The Swarm Review
From The Grindhouse Cinema Database
The 1970’s was the golden age for disaster films. From eco-terror to catastrophes, there was no way you could feel safe at all. My all-time favorite disaster film is The Towering Inferno (1974). It’s beautifully shot, the plot is exciting and the characters are really interesting. It makes you forget that it is almost three hours long. Now, why am I bringing this film up here? That’s because the producer of that film, Irwin Allen, later directed and produced one of the most "WTF?" disaster films of all time called The Swarm (1978).
The first time I ever heard of The Swarm was when I read an article about foreign films that came to my country (Thailand) after the tax wall ended in 1980. As I said in my review of H-Bomb, Thailand had four years of the tax wall to prevent films from foreign major studios from 1976-1980. During that time, independent importers usually sent exploitation films from Europe and America or martial arts films from Hong Kong. Sometimes they bought films directly from producers and that was how we got Apocalypse Now or Superman around that time. After our tax wall was destroyed, major studios immediately released hit films like Star Wars, Saturday Night Fever, The Black Hole, The Spy Who Loved Me, etc. to those of us that still had no chance of seeing it up until then. And one of those films was The Swarm. The poster looked attractive enough for me to want to find out more about the film on the internet…and it turned out to be one of the worst films from that era. According to the Official Razzie Movie Guide, it says “despite its enormous production budget, The Swarm turned the tale of an invasion by killer bees into the ultimate B-movie.” And they are right!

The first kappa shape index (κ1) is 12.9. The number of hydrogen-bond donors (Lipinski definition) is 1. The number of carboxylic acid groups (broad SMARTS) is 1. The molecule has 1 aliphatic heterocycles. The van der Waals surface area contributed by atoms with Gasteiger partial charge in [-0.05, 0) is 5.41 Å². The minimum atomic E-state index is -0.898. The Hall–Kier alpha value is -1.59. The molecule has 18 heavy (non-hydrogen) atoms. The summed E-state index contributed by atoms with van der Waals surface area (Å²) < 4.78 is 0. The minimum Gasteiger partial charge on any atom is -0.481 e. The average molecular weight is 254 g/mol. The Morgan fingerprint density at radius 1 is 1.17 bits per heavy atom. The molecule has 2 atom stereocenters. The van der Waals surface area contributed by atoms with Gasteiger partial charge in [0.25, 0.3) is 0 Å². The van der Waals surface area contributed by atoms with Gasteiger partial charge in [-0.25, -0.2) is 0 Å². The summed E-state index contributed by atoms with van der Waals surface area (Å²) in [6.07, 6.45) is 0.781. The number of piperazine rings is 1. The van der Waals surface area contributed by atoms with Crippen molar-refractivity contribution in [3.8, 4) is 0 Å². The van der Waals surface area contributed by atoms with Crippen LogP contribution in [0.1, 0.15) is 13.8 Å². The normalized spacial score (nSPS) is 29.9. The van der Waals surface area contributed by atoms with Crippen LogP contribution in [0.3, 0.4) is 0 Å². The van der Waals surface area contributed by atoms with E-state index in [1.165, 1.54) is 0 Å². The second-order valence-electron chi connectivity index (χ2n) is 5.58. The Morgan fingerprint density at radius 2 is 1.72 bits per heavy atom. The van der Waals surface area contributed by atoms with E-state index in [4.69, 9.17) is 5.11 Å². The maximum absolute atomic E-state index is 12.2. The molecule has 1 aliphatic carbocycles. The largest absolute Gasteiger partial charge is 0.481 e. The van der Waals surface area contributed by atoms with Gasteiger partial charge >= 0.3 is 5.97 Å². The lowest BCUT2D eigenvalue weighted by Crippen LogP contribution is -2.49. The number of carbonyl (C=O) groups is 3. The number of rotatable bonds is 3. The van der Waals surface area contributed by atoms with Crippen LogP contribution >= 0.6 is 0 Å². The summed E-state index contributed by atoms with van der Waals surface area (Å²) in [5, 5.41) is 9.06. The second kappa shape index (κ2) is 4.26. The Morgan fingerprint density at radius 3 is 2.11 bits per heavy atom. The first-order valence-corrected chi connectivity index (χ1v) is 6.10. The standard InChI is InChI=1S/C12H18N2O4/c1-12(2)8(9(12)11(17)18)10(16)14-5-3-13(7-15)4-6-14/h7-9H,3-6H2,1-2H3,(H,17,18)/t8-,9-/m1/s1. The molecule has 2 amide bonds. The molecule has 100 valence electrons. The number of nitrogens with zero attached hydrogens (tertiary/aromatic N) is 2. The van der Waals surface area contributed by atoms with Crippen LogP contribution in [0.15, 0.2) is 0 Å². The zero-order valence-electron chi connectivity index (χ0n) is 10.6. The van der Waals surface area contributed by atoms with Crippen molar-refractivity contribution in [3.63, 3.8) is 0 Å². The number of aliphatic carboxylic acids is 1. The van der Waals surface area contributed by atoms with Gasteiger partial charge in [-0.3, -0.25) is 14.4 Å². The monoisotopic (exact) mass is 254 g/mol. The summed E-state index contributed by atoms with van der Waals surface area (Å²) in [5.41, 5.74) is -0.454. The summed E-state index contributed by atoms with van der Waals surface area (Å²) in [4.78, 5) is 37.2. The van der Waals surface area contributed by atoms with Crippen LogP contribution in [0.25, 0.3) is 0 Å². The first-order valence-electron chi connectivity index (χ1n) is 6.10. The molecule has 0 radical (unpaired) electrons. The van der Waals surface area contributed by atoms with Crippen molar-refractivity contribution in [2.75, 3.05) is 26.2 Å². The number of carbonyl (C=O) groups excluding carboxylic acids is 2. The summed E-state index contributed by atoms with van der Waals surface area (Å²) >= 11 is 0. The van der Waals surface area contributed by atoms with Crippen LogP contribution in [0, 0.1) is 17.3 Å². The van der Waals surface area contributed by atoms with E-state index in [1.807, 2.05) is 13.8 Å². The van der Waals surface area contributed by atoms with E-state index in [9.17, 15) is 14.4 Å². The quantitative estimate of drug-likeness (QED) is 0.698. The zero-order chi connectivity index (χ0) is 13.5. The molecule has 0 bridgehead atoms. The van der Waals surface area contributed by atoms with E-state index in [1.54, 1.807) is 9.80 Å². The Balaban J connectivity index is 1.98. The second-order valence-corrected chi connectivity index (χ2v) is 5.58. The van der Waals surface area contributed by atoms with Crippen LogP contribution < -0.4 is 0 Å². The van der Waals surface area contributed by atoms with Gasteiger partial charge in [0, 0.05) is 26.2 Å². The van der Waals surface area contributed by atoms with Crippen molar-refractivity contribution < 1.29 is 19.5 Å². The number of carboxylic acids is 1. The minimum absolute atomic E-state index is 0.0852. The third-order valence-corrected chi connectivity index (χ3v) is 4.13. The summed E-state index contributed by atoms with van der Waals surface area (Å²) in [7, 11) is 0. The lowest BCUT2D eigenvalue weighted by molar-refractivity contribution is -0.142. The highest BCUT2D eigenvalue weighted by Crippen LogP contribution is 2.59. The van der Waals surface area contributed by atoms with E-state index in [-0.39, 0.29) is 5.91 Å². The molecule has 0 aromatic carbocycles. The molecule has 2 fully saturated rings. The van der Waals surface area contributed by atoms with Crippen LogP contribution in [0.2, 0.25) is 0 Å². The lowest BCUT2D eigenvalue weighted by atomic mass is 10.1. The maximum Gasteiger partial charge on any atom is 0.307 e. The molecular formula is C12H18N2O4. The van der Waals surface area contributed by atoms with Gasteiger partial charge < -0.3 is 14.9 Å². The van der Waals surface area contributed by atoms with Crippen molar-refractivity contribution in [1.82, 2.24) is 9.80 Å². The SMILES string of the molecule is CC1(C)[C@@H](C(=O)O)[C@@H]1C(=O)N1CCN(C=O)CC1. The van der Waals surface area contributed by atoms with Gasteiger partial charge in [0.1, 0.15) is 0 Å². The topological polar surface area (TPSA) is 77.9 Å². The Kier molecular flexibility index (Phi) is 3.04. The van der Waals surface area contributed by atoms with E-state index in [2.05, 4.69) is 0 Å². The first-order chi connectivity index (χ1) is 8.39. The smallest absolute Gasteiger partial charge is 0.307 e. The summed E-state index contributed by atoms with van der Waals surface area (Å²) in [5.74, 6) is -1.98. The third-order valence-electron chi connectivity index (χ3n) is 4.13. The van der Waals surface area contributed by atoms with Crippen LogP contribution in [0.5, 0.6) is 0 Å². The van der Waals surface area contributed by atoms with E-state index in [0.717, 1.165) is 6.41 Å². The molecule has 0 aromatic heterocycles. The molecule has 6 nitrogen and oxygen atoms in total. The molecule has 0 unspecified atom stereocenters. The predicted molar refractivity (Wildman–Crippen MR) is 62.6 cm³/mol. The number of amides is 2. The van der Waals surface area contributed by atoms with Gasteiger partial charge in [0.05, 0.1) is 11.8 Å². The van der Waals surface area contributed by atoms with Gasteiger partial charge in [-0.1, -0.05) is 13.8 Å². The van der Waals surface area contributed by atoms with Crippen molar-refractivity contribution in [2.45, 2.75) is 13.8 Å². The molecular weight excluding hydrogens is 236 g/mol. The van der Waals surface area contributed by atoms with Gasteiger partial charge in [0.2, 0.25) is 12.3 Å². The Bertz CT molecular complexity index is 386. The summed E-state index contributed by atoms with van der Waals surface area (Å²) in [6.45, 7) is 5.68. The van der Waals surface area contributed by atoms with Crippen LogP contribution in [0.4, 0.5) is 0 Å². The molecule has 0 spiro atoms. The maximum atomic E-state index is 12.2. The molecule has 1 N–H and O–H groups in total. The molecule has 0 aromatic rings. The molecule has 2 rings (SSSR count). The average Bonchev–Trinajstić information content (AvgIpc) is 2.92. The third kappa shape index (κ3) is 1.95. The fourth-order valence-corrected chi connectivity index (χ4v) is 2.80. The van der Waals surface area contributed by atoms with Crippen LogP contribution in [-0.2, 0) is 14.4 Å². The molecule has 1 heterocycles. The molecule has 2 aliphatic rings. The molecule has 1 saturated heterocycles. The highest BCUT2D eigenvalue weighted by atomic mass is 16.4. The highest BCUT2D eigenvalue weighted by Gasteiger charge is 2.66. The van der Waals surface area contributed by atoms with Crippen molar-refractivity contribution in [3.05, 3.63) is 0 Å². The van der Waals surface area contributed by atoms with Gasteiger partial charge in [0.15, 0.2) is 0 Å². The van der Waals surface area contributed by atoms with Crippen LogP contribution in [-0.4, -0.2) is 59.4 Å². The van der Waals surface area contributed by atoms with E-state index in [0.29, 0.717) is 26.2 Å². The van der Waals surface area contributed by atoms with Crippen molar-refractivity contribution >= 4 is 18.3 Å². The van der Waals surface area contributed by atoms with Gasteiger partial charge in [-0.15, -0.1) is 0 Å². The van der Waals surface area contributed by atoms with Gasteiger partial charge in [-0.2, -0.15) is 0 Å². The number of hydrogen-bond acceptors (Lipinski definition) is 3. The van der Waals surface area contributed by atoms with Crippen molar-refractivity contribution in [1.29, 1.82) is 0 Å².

This movie tries to take us back to the 50’s era, in which films like Tarantula or Them! were popular, combined with Irwin’s trademark epic disaster setup. It focuses on several groups of people that are trying to survive an attack by the massive amount of bees. The film's main characters are Dr. Crane (played by Michael Caine) and General Slater (played by Richard Widmark). Although we have a variety of characters like teachers, a kid who survives the attack, or a waitress, Crane and Slater are the real standouts of this film besides the superb special effects. Why? They are unintentionally hilarious. They usually just argue about the best way to kill the bees. Dr. Crane is, you guessed it, trying to say that we should use the eco-friendly method while General Slater has the nuke ‘em tactic. The argument is hilarious because I think Michael Caine didn’t want to be in this film at all! He looks bored almost all the time, even in the heated arguments. Plus, the dialogue is hilarious. Check out this excerpt…
Brad Crane: These bees, General, are of joint concern, and they are killing Americans, without reference as to whether or not they have a serial number and are expected to salute YOU! So there will be no air drops of any kind until I give the OK!
General Slater: Your OK, huh? Then it's just possible I can persuade you to attack this particular swarm, now that we know where it is! Attack and eliminate it!